Do you think it is an accident that no serious children's privacy legislation has been passed by Congress since 1998? Do you find it surprising that politicians on both sides of the political aisle cower in the wake of visits from leading tech and social media executives? Do you think it is merely by chance that Facebook, Google, and others have massively increased their use of Washington, D.C.-based lobbyists and lawyers at the very same time as they increasingly claim control over your and your children's personal data and private information? I would suggest that none of this is a coincidence. Indeed it is very similar to the cozy relationships between leading politicians and the traditional media companies and their top executives that have existed in our nation's capital for years.
The more that digital media shapes our lives and those of our children, the more we need accountability from the engineers and executives who dominate the tech industry.
The reason it is so important to understand who the new tech industry moguls are and how this relates to our lives as well as to our national politics boils down to one simple word: accountability. The more that digital media shapes our lives and those of our children, the more we need accountability from the engineers and executives who dominate the tech industry. Just as they are an increasing part of the problem when it comes to privacy, not to mention the healthy social, emotional and cognitive development of our kids, so too must they be part of any solution. Digital media and the epochal changes it brings -- both pro and con -- are here to stay. It is up to each of us as parents, educators, and citizens to insist that the tech industry play a central role in expanding the many positive and pro-social opportunities while also limiting the potentially significant consequences. And our elected officials must represent us in that effort.
Indeed, it is an absolute societal imperative that we hold the industry accountable for this on an ongoing basis. With that in mind, it is worth taking a brief look at what each key sector of society can do to ensure a positive digital future for our kids.
Taking Back Control of Digital Media
There are four basic institutions in our society which play an important role in shaping this new digital reality in the most humanistic and productive ways. The list starts first and foremost with families and parents. But it also includes the media and technology industries, our schools and education system, and finally our government. Each has a critical role to play, and I devote the second half of the book to the critically important responsibilities for parents and teachers. Yet the other institutions will either be part of the problem or play a huge role in the positive solution. Let's hope it is the latter.
The responsibility of the media and technology industries for shaping a positive digital reality could not be more critical. In short, there needs to be a public and sustained discussion among tech leaders about how they can be truly responsible and accountable to the young people (and all consumers) who use their products and platforms. Significant leadership will only come about when individual leaders in this industry recognize that shareholder value and the related pursuit of data and efficiency are not the only values that matter.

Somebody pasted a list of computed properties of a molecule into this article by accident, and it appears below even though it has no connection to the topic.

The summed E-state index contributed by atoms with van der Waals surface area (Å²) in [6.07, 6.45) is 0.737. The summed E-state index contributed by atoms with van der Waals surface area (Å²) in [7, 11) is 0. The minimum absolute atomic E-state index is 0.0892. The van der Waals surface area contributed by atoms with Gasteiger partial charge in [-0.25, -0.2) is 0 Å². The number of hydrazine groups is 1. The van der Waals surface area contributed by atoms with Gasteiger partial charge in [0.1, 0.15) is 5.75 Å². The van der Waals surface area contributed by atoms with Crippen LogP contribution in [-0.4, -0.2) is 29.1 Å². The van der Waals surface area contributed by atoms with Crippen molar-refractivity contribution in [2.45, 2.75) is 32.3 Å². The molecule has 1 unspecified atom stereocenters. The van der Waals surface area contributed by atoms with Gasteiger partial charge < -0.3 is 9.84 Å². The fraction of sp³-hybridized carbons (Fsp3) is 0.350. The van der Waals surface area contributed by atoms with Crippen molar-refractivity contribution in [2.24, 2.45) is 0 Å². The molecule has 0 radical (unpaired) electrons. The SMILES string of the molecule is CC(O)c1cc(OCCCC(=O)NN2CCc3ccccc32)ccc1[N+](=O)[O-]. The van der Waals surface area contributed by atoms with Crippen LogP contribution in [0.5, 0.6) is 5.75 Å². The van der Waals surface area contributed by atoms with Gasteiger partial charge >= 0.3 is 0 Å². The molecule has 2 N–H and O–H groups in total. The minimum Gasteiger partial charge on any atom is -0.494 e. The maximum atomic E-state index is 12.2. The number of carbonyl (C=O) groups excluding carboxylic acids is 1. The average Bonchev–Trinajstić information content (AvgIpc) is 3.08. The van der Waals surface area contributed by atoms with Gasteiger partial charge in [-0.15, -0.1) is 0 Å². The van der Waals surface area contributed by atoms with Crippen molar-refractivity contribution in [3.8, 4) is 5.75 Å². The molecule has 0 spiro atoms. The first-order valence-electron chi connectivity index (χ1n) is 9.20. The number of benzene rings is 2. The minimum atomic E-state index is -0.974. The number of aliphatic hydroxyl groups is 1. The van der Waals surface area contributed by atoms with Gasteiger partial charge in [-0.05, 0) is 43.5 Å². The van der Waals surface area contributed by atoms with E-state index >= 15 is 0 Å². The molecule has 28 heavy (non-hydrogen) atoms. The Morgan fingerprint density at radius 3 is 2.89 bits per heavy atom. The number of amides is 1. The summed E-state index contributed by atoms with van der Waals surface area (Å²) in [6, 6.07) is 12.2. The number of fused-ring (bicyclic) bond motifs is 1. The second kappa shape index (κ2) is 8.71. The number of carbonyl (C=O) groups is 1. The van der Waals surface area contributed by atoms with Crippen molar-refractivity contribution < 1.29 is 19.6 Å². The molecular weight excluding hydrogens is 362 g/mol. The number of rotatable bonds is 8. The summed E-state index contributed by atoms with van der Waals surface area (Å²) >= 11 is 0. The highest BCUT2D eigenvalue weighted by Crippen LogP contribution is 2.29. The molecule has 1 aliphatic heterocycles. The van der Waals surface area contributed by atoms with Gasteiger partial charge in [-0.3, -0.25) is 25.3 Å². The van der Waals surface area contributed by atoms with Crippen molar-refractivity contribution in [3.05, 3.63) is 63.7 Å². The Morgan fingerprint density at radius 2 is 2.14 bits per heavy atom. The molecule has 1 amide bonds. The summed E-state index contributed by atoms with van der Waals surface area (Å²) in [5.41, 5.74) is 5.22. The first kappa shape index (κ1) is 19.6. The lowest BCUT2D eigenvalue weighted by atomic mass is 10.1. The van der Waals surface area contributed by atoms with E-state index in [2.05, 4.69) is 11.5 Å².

Society should insist that there be a clear code of ethics and social responsibility for the technology companies who hold such sway over our children's lives. In the broadcast era, for example, the public interest responsibilities of the media industry were clearly enunciated, and large media companies were both proactive in pursuing this and held accountable by government and citizens when they did not. This set of public interest responsibilities has diminished over the past three decades of deregulation, but many traditional media industry leaders still recognize their obligations to the broader public good.
No such clear set of standards and accountability mechanisms exist today in the digital technology space, and that should change. This is particularly important since so many of the pioneers and leaders of the field are so young and have not yet embraced any meaningful sense of public interest responsibilities. Giants of the field like Bill Gates, Brian Roberts, John Chambers, and Tim Cook should set an example for the young tech pioneers. At the same time, several of the new generation of leaders like Larry Page at Google, Sheryl Sandberg at Facebook, and Dick Costolo at Twitter need to step forward and assume a far greater mantle of leadership on the social responsibility front. After all, they're parents, too ... and their platforms are reshaping the lives of millions of children, including their own.